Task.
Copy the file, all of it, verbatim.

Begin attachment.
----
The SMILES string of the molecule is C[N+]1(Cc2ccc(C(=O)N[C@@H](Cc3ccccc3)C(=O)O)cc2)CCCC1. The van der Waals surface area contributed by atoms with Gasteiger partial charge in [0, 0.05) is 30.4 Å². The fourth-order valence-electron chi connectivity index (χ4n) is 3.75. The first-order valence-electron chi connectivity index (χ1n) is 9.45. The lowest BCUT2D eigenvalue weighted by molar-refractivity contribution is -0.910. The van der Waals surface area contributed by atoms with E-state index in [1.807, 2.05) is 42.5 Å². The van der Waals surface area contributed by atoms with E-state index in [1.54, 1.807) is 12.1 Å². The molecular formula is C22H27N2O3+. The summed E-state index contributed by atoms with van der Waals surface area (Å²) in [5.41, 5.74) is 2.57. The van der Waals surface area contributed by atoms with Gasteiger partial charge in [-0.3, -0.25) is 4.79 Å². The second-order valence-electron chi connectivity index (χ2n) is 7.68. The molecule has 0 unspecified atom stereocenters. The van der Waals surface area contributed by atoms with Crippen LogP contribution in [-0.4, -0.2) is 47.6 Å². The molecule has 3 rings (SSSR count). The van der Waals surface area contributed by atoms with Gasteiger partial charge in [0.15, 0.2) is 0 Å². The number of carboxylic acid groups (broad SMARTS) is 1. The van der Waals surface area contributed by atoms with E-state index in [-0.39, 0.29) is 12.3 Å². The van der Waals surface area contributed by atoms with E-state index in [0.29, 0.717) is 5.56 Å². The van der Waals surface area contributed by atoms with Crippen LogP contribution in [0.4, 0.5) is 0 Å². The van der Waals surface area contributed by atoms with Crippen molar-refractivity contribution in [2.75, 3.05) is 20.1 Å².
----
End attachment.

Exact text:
The SMILES string of the molecule is C[N+]1(Cc2ccc(C(=O)N[C@@H](Cc3ccccc3)C(=O)O)cc2)CCCC1. The van der Waals surface area contributed by atoms with Gasteiger partial charge in [0, 0.05) is 30.4 Å². The fourth-order valence-electron chi connectivity index (χ4n) is 3.75. The first-order valence-electron chi connectivity index (χ1n) is 9.45. The lowest BCUT2D eigenvalue weighted by molar-refractivity contribution is -0.910. The van der Waals surface area contributed by atoms with E-state index in [1.807, 2.05) is 42.5 Å². The van der Waals surface area contributed by atoms with E-state index in [1.54, 1.807) is 12.1 Å². The molecular formula is C22H27N2O3+. The summed E-state index contributed by atoms with van der Waals surface area (Å²) in [5.41, 5.74) is 2.57. The van der Waals surface area contributed by atoms with Gasteiger partial charge in [-0.3, -0.25) is 4.79 Å². The second-order valence-electron chi connectivity index (χ2n) is 7.68. The molecule has 0 unspecified atom stereocenters. The van der Waals surface area contributed by atoms with Crippen LogP contribution in [-0.4, -0.2) is 47.6 Å². The molecule has 3 rings (SSSR count). The van der Waals surface area contributed by atoms with Gasteiger partial charge in [0.15, 0.2) is 0 Å². The number of carboxylic acid groups (broad SMARTS) is 1. The van der Waals surface area contributed by atoms with E-state index in [-0.39, 0.29) is 12.3 Å². The van der Waals surface area contributed by atoms with E-state index in [0.29, 0.717) is 5.56 Å². The van der Waals surface area contributed by atoms with Crippen LogP contribution in [0.4, 0.5) is 0 Å². The van der Waals surface area contributed by atoms with Crippen molar-refractivity contribution in [2.75, 3.05) is 20.1 Å².